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Peppermint Grove

Peppermint Grove was the 250 acres of Swan Location 84. It was granted to John Butler in 1832, tho what he actually wanted was Claremont. He built a stone house which he called Prospect Place, tho it was better known as the Bush Inn - or the Halfway House, being about half way between Fremantle and Perth on the first Perth-Fremantle track - the one that ran along the top of the ridge that is now View Street. He was granted the licence to trade there as early as April 1830.

Wikipedia:
After the death of Butler's wife, Ann, in 1886, a syndicate of businessmen, including Alexander Forrest and George Leake, persuaded Butler's children to sell the land. In 1891, it was subdivided and lots were sold for £7 to £12 each. Two of the earliest residents were Edward Keane, Lord Mayor of Perth, and John Forrest, Premier of Western Australia. Just four years later, residents got a road board, later to become the Peppermint Grove Shire Council – to this day, the smallest in Australia at just 1.1 km².
Peppermint Grove is situated between Stirling Highway on the west and the Swan River at Freshwater Bay to the east. It spans six blocks, with its main streets named after the first post-subdivision residents of the suburb – McNeil, Forrest, Leake, Irvine, Keane, Johnston and Venn. There is also a (later) Butler Way.

Churches:
St Columba's Presbyterian Church, Keane Street

Schools:
Cottesloe Primary School
Presbyterian Ladies College (current), cnr View, McNeil Streets

Hospitality:
Freshwaters, Lilla Street

Houses:
There are many notable houses in the suburb. One of the most important was Talbot Hobbs's own house, The Bungalow, which was demolished, along with another seven or so houses so that a supermarket billionaire could build something pretentious. He never got around to it. Another billionaire built most of a ridiculous mansion known by wits as the Taj Mahal on the Swan. He left the country in disgrace and the building was resumed by the Council for non-payment of some kind of fees and demolished. Another remarkable building is Bessie Rischbieth's house, still standing. Also: St Just; and many more.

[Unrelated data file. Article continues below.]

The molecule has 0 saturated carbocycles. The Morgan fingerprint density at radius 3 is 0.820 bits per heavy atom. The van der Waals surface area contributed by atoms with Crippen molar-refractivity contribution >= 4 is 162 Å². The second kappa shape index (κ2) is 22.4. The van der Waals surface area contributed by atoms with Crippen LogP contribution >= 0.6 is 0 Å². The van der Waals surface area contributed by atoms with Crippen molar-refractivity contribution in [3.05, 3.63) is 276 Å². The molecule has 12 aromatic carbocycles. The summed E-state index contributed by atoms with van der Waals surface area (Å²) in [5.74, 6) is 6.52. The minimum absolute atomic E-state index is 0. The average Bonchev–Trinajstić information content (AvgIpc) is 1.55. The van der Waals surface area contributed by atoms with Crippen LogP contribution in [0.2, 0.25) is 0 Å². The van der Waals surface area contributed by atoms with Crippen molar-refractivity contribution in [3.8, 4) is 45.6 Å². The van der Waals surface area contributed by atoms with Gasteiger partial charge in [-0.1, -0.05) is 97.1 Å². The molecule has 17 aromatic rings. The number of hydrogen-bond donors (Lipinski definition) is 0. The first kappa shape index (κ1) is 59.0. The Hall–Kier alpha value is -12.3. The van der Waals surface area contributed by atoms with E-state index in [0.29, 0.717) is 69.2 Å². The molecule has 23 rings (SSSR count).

Other:
Manners Hill Park, surrounded by Johnston Street, Bay View Terrace, Keane Street and Lilla Street, was named in 1934 in honour of the chairman of Peppermint Grove Road Board and his sixteen years service to it, J. Manners Hill.  Prior to that, it was known as Keane's Point Reserve. The tennis courts of the Peppermint Grove Tennis Club are on the park. There is a pavilion designed by J. J. Talbot Hobbs.

References and Links

Bolton, Geoffrey & Jenny Gregory 1999, Claremont: A History, UWAP.

Downey, Harold Sydney G. 1971, Mosman Park, UWAP.

James, Ruth Marchant 1977, Heritage of Pines: A History of Cottesloe, Town of Cottesloe Council, © Ruth Marchant James.

James, Ruth Marchant 2007, Cottesloe: A Town of Distinction, Town of Cottesloe, © Ruth Marchant James 2007.

Pascoe, Robert 1983, Peppermint Grove: Western Australia's Capital Suburb, OUP.

Tuckfield, Trevor 1971, 'Early colonial inns and taverns', Part 1, Early Days: Journal and proceedings of the Royal Western Australian Historical Society, 7, 3: 65-82; Part 2, 7, 7: 98-106.

See also these Peppermint Grove residents: Horrie Sholl, Alexander Forrest, George Leake, Edward Keane, John Forrest.

History, on the Peppermint Grove Shire website.


Garry Gillard | New: 29 May, 2021 | Now: 16 December, 2023